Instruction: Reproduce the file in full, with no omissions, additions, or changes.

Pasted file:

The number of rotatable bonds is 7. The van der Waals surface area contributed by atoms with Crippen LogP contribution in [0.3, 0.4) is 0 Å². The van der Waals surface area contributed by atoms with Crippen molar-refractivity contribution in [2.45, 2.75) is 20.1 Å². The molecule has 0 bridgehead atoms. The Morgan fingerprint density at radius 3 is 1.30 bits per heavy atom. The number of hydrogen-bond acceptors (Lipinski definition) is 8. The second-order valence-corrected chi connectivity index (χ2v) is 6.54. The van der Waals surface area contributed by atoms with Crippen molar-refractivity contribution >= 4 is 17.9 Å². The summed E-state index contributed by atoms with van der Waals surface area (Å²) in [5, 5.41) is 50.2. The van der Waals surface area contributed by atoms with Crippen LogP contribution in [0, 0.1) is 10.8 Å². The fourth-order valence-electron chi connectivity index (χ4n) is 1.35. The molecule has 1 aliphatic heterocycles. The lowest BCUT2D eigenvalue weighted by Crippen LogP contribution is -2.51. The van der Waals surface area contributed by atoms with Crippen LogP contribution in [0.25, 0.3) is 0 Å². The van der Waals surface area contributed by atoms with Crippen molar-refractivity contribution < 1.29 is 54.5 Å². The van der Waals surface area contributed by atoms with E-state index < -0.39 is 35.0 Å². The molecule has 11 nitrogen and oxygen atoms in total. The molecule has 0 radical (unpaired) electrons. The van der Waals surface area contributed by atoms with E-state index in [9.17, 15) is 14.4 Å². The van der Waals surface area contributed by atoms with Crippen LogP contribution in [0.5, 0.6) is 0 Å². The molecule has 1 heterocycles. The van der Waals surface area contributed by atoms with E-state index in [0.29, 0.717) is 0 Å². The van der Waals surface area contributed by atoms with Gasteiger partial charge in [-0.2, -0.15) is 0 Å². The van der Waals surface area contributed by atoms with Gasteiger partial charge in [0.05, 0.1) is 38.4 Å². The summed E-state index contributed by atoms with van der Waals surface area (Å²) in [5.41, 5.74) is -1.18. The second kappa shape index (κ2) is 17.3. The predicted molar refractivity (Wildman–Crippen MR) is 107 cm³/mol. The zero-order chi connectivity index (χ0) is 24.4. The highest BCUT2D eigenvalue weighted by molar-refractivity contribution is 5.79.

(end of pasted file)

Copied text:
The number of rotatable bonds is 7. The van der Waals surface area contributed by atoms with Crippen LogP contribution in [0.3, 0.4) is 0 Å². The van der Waals surface area contributed by atoms with Crippen molar-refractivity contribution in [2.45, 2.75) is 20.1 Å². The molecule has 0 bridgehead atoms. The Morgan fingerprint density at radius 3 is 1.30 bits per heavy atom. The number of hydrogen-bond acceptors (Lipinski definition) is 8. The second-order valence-corrected chi connectivity index (χ2v) is 6.54. The van der Waals surface area contributed by atoms with Crippen molar-refractivity contribution >= 4 is 17.9 Å². The summed E-state index contributed by atoms with van der Waals surface area (Å²) in [5, 5.41) is 50.2. The van der Waals surface area contributed by atoms with Crippen LogP contribution in [0, 0.1) is 10.8 Å². The fourth-order valence-electron chi connectivity index (χ4n) is 1.35. The molecule has 1 aliphatic heterocycles. The lowest BCUT2D eigenvalue weighted by Crippen LogP contribution is -2.51. The van der Waals surface area contributed by atoms with Crippen LogP contribution in [0.25, 0.3) is 0 Å². The van der Waals surface area contributed by atoms with Crippen molar-refractivity contribution < 1.29 is 54.5 Å². The van der Waals surface area contributed by atoms with E-state index < -0.39 is 35.0 Å². The molecule has 11 nitrogen and oxygen atoms in total. The molecule has 0 radical (unpaired) electrons. The van der Waals surface area contributed by atoms with E-state index in [9.17, 15) is 14.4 Å². The van der Waals surface area contributed by atoms with Crippen LogP contribution in [0.5, 0.6) is 0 Å². The molecule has 1 heterocycles. The van der Waals surface area contributed by atoms with E-state index in [0.29, 0.717) is 0 Å². The van der Waals surface area contributed by atoms with Gasteiger partial charge in [-0.2, -0.15) is 0 Å². The van der Waals surface area contributed by atoms with Gasteiger partial charge in [0.05, 0.1) is 38.4 Å². The summed E-state index contributed by atoms with van der Waals surface area (Å²) in [5.41, 5.74) is -1.18. The second kappa shape index (κ2) is 17.3. The predicted molar refractivity (Wildman–Crippen MR) is 107 cm³/mol. The zero-order chi connectivity index (χ0) is 24.4. The highest BCUT2D eigenvalue weighted by molar-refractivity contribution is 5.79.